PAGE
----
Thursday, February 25, 2016

Theodore Le Berthon (1892-1960)-Part Eight

On December 9, 1925, in "The Merry-Go-Round," his column for the Los Angeles Evening Herald, Ted Le Berthon wrote about a strange young man whose future would prove him to be not just strange but monstrous. The title of that particular column was "Clouded Past of a Poet." Its subject, described as "tall, olive-skinned, with wavy black hair and a strong, bold nose," was George Hodel. (1)

Born on October 10, 1907, in Los Angeles, George Hill Hodel, Jr., was a child prodigy. His IQ tested at 186. At age nine, he played solo piano concerts at the Shrine Auditorium in Los Angeles. Hodel graduated from South Pasadena High School at fourteen and entered the California Institute of Technology to study chemical engineering. There his precociousness was expressed in a different way when he had an affair with and impregnated the wife of a faculty member. Things were kept quiet, but Hodel was forced out of the university. He faked his age, got a chauffeur's license, and started driving a cab at night. He also became a police reporter for the Los Angeles Record. "He was there to record the lurid details as pimps, prostitutes, and johns . . . were hauled off," wrote his biographer. "The precocious kid from Pasadena was now L.A.'s youngest crime reporter, rubbing shoulders with hoods, murderers, and corrupt officials." (2) He was then sixteen years old, making the year 1923 or 1924.

As of 1923, Ted Le Berthon was also a police reporter, though I don't know for which paper in Los Angeles. Later, as a devout Catholic, he seems to have been drawn to the low life because of his concern for his fellow man. Nodel's motivations were likely far different, as events would prove. He might easily have been described as an aesthete and a decadent. "It's not George's gloom, his preference for Huysmanns [sic], De Gourmant, Poe, Baudelaire, Verlaine, and Hecht that pains us," wrote Le Berthon from the point of view of Hodel's friends, "but his stilted elegance, his meticulous speech!" (3, 4)
George drowned himself at times in an ocean of deep dreams [Le Berthon wrote]. Only part of him seemed present. He would muse, standing before one in a black, flowered dressing gown lined with scarlet silk, oblivious to one's presence. Suddenly, though, his eyes would flare up like signal lights and he would say, "The formless fastidiousness of perfumes in a seventeenth century boudoir is comparable to my mind in the presence of twilight." (5)
Based on those passages, not only aesthete and decadent, but also the phrase adolescent poseur might describe Hodel. That adolescence, along with the preference for fantastic and decadent authors, the name dropping, the evocation of the seventeenth-century past, and the florid language remind me of Lovecraft. Hodel even published his own avant-garde literary magazine called Fantasia. But again, his life went down a different path than that of Lovecraft.

At twenty, George Hodel became a radio host for Southern California Gas Company's Music Hour, a program of classical music, and enrolled at the University of California, Berkeley, to study pre-medicine. From there it was on to the University of California, San Francisco, for medical school. Hodel also wrote a column for the San Francisco Chronicle called "Abroad in San Francisco." I don't know of any further contact between Ted Le Berthon and George Hodel after 1925. Maybe Le Berthon's father, John L. Le Berthon, crossed paths with the young doctor, writer, and music aficionado in San Francisco.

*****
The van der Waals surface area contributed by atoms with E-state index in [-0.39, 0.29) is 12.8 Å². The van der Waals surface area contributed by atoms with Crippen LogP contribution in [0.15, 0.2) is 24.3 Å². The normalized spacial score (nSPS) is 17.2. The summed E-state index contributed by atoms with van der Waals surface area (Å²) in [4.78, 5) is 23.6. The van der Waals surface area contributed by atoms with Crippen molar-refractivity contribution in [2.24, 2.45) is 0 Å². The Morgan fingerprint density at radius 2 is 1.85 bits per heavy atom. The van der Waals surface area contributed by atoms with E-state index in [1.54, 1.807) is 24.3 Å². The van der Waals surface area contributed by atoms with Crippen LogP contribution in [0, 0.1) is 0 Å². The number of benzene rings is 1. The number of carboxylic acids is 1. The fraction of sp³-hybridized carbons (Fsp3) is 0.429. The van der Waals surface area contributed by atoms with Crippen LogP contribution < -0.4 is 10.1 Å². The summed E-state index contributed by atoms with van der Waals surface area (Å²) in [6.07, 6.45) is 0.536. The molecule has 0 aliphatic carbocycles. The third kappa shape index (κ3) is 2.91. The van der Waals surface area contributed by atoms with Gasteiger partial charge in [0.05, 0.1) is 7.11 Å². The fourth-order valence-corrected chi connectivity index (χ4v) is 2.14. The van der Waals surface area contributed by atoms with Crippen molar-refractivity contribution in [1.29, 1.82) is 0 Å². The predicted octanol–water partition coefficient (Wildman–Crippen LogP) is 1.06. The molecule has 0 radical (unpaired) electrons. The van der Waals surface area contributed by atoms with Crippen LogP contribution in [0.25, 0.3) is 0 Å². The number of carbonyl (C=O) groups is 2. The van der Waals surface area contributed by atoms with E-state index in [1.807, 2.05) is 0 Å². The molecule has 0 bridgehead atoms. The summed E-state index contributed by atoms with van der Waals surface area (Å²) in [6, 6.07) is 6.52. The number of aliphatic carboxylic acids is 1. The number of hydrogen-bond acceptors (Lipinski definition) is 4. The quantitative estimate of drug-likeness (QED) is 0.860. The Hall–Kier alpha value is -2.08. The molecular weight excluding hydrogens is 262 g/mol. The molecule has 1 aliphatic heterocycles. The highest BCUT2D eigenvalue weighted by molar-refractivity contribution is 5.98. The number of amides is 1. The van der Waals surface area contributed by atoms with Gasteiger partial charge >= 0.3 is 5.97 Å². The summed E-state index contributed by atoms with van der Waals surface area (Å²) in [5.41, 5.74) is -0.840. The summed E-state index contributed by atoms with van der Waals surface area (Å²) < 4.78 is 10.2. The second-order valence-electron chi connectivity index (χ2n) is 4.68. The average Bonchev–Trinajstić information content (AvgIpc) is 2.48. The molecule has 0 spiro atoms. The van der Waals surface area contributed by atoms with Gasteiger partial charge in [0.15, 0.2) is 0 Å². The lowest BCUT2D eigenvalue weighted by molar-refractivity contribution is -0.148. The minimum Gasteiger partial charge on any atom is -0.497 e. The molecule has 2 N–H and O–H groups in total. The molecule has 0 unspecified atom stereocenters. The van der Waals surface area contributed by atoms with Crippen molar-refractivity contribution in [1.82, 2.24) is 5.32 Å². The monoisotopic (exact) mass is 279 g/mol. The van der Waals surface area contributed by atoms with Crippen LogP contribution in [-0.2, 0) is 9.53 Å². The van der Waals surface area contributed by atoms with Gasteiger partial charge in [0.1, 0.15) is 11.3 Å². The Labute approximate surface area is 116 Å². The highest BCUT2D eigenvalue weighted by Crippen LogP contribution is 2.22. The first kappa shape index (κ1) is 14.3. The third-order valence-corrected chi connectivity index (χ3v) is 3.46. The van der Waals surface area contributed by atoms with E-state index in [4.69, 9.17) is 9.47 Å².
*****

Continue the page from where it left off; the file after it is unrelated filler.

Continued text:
After working as a physician in New Mexico, Hodel returned to Los Angeles in the early 1940s. Still drawn to bohemianism and the avant-garde side of life, he was friends with Man Ray (1890-1976), Henry Miller (1891-1980), Kenneth Rexroth (1905-1982), and Fred Sexton (1907-1995, the creator of the Maltese Falcon statuette). In the early 1940s, Hodel married John Huston's first wife. (He had been friends with Huston in the 1920s). In all, Hodel had eleven children by five women. In 1949, one of Hodel's children, Tamar, accused him of incest. The case went to trial, but Hodel was acquitted. In 1950, he left the country for the Philippines. He returned to San Francisco forty years later and died in that city in May 1999 at age ninety-one. After his death, one of his sons, Steve Hodel, began looking into his life.

To be continued . . .

(2) Hodel and Pezzullo, Ch. 1.
(3) Quoted in Black Dahlia Avenger: A Genius for Murder: The True Story by Steve Hodel (Skyhorse Publishing, 2015), Online, "The Voice" (unpaginated).
(4) Poe (1809-1849), Baudelaire (1821-1867), and Verlaine (1844-1896) were published posthumously in Weird Tales. The others were not published at all in the magazine. However, I have written about Ben Hecht (1894-1964) and, in my article about him, a little of Joris Karl Huysmans (1848-1907). Remy de Gourmant (1858-1915) was an associate of Huysmans and a French Symbolist poet. Click on their names in the main body for links. Coincidentally, 1923, the year in which George Hodel got his start as a police reporter, thereby descending physically into the low life (I suspect he had already begun a personal, spiritual, and moral descent by then), was also the year in which Weird Tales began. Despite the bustling Jazz Age in America, the 1920s were a time of decadence in Western civilization. The advent of Weird Tales was just one example of that. The prominence of the psychopathic killer was another. Stay tuned for more.
(5) Quoted in Hodel and Pezzullo, Ch. 1.

George Hill Hodel, Jr., South Pasadena High School Class of 1923, and the subject of "Clouded Past of  Poet," a column by Ted Le Berthon from 1925.

Original text copyright 2016 Terence E. Hanley

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